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10 Simple Rules For Doing Your Best Research

10 Simple Rules For Doing Your Best Research

Last month, Thomas C. Erren and colleagues published an editorial in PLoS Computational Biology entitled 10 simple rules for doing your best research, according to Hamming. The article provides some great philosophical guidance on setting out to do great research, drawing on advice given by the mathematician Richard Hamming during a Bell Communications Research Colloquium Seminar in 1986.

Hamming is a researcher worth listening to, having spent over forty years pioneering computer science and telecommunication, rubbing shoulders with the likes of Fermi, Teller and Openheimer and his advice includes:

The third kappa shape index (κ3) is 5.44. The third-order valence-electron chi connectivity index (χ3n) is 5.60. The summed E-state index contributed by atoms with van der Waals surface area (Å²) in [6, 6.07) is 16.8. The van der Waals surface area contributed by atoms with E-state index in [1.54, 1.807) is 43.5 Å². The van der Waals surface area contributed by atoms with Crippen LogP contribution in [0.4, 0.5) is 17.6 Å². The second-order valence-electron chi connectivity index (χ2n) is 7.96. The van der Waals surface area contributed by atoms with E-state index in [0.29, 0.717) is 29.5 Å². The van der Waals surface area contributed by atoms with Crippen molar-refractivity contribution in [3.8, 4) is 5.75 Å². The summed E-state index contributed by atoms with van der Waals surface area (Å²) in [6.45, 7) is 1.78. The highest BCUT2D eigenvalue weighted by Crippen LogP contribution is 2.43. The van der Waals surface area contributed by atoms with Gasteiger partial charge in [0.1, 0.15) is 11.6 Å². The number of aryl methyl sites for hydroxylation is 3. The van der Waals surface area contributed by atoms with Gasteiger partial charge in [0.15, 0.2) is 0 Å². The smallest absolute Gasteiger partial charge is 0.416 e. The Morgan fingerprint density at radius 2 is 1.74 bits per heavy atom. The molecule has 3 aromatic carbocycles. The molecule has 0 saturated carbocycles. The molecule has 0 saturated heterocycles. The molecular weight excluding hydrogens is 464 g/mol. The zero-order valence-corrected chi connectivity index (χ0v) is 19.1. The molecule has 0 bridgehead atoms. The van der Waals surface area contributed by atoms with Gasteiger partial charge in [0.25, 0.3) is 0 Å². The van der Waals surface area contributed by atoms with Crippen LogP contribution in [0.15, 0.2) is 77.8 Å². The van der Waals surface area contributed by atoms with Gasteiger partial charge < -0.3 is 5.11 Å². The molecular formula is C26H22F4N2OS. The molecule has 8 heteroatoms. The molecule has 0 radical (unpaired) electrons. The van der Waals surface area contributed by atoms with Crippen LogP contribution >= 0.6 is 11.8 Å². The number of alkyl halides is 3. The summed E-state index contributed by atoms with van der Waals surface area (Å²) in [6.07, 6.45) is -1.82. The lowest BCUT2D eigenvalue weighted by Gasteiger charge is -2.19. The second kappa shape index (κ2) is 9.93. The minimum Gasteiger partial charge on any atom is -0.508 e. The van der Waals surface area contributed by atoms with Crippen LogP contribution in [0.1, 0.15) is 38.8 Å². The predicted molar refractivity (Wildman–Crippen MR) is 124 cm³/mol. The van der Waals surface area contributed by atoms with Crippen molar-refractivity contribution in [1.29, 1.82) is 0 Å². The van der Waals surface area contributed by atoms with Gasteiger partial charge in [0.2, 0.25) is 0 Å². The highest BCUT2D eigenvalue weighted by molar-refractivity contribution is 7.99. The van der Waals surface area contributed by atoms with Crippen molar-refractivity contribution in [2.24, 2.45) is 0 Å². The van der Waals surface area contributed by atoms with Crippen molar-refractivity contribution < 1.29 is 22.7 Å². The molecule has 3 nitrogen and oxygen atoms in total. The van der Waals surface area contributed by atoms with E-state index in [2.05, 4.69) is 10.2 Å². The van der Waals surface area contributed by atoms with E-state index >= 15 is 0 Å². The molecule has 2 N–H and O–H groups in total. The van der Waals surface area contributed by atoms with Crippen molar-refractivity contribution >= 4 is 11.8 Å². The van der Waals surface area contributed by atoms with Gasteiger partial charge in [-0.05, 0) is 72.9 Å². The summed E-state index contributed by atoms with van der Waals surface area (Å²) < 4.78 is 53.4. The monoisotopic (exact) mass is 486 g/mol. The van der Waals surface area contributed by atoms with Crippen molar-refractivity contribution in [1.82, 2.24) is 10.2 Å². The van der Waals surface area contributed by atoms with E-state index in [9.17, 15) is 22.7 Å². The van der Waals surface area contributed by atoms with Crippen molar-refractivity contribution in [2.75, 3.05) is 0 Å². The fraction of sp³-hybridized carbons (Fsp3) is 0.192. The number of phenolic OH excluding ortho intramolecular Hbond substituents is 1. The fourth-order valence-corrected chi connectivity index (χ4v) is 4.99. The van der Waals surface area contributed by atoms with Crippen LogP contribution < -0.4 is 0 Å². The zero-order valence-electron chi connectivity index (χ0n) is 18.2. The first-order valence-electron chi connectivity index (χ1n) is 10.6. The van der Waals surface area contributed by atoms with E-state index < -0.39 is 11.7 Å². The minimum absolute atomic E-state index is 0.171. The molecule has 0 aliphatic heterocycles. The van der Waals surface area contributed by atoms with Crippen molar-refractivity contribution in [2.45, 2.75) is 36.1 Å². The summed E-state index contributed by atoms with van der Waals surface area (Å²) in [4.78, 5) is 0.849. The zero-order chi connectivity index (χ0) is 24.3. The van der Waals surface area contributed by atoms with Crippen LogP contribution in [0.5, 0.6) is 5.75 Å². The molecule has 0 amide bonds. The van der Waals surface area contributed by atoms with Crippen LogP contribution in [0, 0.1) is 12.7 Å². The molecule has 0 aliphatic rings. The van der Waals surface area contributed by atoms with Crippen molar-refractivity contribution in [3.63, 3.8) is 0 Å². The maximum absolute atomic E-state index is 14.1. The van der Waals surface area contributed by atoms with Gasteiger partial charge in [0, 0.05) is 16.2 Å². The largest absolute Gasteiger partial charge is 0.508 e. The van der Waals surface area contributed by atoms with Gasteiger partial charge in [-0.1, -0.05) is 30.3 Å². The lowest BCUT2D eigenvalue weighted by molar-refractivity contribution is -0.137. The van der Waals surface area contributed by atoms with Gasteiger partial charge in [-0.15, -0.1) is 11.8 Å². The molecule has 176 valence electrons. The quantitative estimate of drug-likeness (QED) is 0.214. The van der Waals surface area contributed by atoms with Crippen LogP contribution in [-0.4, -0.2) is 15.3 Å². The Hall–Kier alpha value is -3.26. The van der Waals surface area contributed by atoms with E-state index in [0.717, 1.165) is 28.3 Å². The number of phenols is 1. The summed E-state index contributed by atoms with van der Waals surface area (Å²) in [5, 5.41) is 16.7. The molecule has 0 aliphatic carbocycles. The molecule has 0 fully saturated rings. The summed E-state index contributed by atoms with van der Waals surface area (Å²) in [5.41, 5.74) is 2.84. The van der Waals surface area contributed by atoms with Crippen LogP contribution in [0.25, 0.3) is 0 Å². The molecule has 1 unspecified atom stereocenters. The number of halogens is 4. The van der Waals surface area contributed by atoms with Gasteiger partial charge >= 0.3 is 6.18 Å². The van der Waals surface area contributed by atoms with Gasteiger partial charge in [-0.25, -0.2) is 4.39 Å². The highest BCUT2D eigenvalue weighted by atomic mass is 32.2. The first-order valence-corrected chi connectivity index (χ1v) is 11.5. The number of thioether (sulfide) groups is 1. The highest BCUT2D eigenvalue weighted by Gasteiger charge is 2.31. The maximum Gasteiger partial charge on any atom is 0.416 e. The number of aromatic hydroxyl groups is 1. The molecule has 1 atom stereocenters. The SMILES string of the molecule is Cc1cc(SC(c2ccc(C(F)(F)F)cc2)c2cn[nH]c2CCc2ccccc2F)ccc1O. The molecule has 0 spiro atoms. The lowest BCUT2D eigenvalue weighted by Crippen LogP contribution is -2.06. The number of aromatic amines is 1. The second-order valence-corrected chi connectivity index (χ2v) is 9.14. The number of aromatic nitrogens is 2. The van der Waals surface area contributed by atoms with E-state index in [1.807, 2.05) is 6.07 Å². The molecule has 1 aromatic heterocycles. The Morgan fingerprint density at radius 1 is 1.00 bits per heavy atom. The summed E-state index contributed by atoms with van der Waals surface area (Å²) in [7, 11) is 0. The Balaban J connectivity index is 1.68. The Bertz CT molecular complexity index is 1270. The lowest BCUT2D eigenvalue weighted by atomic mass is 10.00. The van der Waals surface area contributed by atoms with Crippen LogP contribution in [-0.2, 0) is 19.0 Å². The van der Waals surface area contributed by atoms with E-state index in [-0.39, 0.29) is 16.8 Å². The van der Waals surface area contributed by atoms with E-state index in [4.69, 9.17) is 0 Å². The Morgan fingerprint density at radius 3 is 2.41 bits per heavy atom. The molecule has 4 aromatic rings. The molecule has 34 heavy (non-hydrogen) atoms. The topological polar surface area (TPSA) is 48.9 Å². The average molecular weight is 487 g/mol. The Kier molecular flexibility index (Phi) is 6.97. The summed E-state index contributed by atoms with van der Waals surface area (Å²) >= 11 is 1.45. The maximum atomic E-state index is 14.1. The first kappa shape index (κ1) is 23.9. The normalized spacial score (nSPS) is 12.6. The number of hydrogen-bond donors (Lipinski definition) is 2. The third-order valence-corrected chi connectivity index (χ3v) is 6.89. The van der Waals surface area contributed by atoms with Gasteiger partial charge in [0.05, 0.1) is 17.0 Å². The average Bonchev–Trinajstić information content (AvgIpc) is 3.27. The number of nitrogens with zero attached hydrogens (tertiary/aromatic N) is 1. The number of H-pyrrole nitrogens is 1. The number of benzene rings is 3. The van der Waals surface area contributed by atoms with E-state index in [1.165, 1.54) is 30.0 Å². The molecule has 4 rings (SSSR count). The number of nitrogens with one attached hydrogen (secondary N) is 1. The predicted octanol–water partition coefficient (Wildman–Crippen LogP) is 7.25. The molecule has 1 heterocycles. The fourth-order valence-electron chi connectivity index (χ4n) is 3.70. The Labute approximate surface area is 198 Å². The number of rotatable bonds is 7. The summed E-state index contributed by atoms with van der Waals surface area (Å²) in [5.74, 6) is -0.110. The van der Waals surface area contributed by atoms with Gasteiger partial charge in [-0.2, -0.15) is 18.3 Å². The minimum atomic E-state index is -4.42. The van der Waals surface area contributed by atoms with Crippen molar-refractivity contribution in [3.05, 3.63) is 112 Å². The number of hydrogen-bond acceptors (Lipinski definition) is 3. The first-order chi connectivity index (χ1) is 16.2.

• Ensuring your mind is ready for the challenge by intentionally setting out to do top class research, being ready for the opportunities t and acting with courage.
  • Simultaneously believing and doubting your hypotheses to ensure that you are open to any outcome
  • ..and of course working hard and effectively.

This is one of a series of “10 simple rules” articles published in PLoS by Philip Bourne, which provide good practical advice on a range of topics. My favorites are Ten simple rules for a successful collaboration, Ten simple rules for selecting a postdoctoral position and Ten simple rules for getting grants

Photo: Poundstone 

1 Comment

  1. Serenity on May 13, 2009 at 3:25 pm

    “Simultaneously believing and doubting your hypotheses to ensure that you are open to any outcome.” That’s really tough to do, but important. Thanks for the advice!

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